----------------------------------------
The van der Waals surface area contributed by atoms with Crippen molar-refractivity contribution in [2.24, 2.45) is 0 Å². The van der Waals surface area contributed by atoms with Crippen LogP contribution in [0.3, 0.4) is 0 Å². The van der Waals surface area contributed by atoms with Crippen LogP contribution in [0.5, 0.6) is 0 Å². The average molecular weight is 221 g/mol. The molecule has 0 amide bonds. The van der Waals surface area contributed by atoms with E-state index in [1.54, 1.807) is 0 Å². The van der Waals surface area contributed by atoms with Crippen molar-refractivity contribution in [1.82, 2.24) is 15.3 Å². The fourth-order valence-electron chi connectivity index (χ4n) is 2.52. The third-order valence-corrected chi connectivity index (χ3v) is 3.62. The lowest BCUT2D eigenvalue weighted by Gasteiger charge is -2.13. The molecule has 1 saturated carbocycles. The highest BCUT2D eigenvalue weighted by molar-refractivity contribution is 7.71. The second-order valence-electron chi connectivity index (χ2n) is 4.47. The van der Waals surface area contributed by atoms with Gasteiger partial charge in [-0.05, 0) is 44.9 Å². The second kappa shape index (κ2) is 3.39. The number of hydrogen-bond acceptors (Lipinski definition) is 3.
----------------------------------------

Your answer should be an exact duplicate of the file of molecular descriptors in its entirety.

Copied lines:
The van der Waals surface area contributed by atoms with Crippen molar-refractivity contribution in [2.24, 2.45) is 0 Å². The van der Waals surface area contributed by atoms with Crippen LogP contribution in [0.3, 0.4) is 0 Å². The van der Waals surface area contributed by atoms with Crippen LogP contribution in [0.5, 0.6) is 0 Å². The average molecular weight is 221 g/mol. The molecule has 0 amide bonds. The van der Waals surface area contributed by atoms with E-state index in [1.54, 1.807) is 0 Å². The van der Waals surface area contributed by atoms with Crippen molar-refractivity contribution in [1.82, 2.24) is 15.3 Å². The fourth-order valence-electron chi connectivity index (χ4n) is 2.52. The third-order valence-corrected chi connectivity index (χ3v) is 3.62. The lowest BCUT2D eigenvalue weighted by Gasteiger charge is -2.13. The molecule has 1 saturated carbocycles. The highest BCUT2D eigenvalue weighted by molar-refractivity contribution is 7.71. The second-order valence-electron chi connectivity index (χ2n) is 4.47. The van der Waals surface area contributed by atoms with Gasteiger partial charge in [-0.05, 0) is 44.9 Å². The second kappa shape index (κ2) is 3.39. The number of hydrogen-bond acceptors (Lipinski definition) is 3.